1. Dominance hierarchies help resolve conflicts over resources with a minimum of actual combat by giving the higher-ranking individual priority. To some extent, then, the hierarchy ranking is going to reflect who would come out on top if there were actual combat.
2. In complicated human societies, the structure of the dominance hierarchy(ies) is partly a matter of deliberate choice, including deliberate choice through public policy. As Aristotle pointed out, a democratic regime doesn’t just mean that public decisions get made by the many rather than by a few or by one; it means greater social equality as well.
3. In designing social institutions relating to dominance, there are two big questions:
a. How steep the gradient should be.
b. What behaviors should lead to dominant status.
4. Being on top of the dominance hierarchy means more access to resources. That makes it desirable, and worth fighting for. And in fact individuals in all dominance-hierarchy-forming species do fight for dominance.
5. But if access to resources were all that counted, then resource-rich environments would reduce the intensity of dominance conflict. Is that true?
6. Being lower on the hierarchy in a resource-rich environment can mean more access to resources than being higher up in a resource-poor environment. (We all eat better, sleep more comfortably, and have better medical care than Louis XIV did.)
7. Economists normally assume that people care about the resources available to themselves and not where they stand in dominance hierarchies. That’s what makes the Pareto Principle seem plausible.
8. But some resources are naturally scarce; not everyone can have preferential access to mating opportunities, for example.
9. It turns out empirically that, holding resource access constant, position in hierarchy is an important contributor to health and other measures of well-being. (Whitehall studies.)
10. That makes evolutionary sense.
11. It also turns out empirically that, while cross-sectionally within a society wealth correlates with happiness, that doesn’t hold longitudinally as a society gets richer or cross-sectionally among societies, above a national income of something like 1/3 of that currently enjoyed in the U.S. (Hedonics literature, e.g., Easterlin, Kahnemann)
12. Ideally, dominant status should accompany pro-social behaviors. One advantage of market-driven societies is that people gain status by accumulating wealth rather than by accumulating the means of violence.
13. On the other hand, awarding dominance to money can lead to an unhealthy concentration on money-making. As Keynes said, in a poor society getting the smartest people to concentrate on making money is a good way to expand total resources available. But now that we’re rich enough so that the benefits of getting richer are limited, maybe we ought to start rewarding more attractive human traits than diligent and well-directed greed. If you value art and science, you ought to be thinking about how to arrange things so that producing art and science is a good way to acquire dominant status.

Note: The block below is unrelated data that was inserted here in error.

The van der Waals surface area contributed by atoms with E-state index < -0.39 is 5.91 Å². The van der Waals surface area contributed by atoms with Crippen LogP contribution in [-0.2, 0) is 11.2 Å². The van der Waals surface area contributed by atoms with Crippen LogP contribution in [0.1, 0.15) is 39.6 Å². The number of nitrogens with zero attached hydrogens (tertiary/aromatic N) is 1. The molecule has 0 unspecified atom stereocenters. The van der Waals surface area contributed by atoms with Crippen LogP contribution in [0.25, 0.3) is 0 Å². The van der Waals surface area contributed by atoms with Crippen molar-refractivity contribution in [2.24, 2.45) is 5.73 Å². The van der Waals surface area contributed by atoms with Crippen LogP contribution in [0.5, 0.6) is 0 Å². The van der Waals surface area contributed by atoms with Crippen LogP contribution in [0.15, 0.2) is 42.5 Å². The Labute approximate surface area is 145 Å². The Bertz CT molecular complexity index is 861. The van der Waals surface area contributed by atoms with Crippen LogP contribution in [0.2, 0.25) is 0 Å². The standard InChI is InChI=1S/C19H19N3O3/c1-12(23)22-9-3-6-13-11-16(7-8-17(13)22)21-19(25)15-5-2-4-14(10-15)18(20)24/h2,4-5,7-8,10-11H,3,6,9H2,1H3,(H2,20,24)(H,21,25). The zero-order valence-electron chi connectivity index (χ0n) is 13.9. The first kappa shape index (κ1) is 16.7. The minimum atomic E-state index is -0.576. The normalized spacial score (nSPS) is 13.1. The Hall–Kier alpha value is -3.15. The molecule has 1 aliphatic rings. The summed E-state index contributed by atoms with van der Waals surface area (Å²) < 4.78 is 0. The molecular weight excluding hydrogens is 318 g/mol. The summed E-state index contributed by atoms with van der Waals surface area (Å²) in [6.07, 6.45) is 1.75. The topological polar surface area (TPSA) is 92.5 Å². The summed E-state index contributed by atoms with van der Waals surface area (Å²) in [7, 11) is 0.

14. Awarding dominance to money also promotes Veblenesque conspicuous-consumption behavior, and commodity fetishism. Conspicuous consumption is largely signaling behavior: spending is a market signal for wealth, so the more closely dominance runs with wealth, the greater the incentive for conspicuous waste. Marketing means convincing people that it’s important to have whatever it is you’re trying to sell. Being inundated with marketing (other than Citigroup ads) should make people value “stuff” more relative to, e.g., leisure or culture or virtue or happiness.
15. Increasing scale through rising population, cheap communication, e-commerce, and globalization tends to increase income inequality, at least at the top of the scale, because the greater the size of the potential market the greater the rewards for outstanding performance. (Cook and Frank’s “winner-takes-all” effect.
16. Given how unhealthy, and how bad for your children, it is to be at the bottom of the pecking order, we need to ask whether, and how, that problem can be alleviated.
— Gentler status gradients
— Multiple hierarchies
17. That would be worth doing even at some cost in economic efficiency, narrowly considered. But social exclusion has big external costs, so relieving the problems at the bottom of the pecking order might turn out to have big benefits, even in strictly economic terms.
18. It would seem logical that a more equal income distribution would make money less important in awarding status. But is that true?
19. If money gets less important in awarding status, does the total steepness of the hierarchy gradient decrease, or is money just replaced by something else with the gradient held constant or even increased?
20. Norms of informality, whether Quaker or hippie, seem designed to reduce status gradients. Do they work?
How I wound up volunteering to give a talk so far from my expertise would be a long story. But having done so, I’d rather emerge with as little egg on my face as possible. Comments in advance of the talk would be welcome.
Update: A reader points me to Charles Wheelan’s Naked Economics and to this post by Peter Levine on the rat-race mentality among college-bound high school students.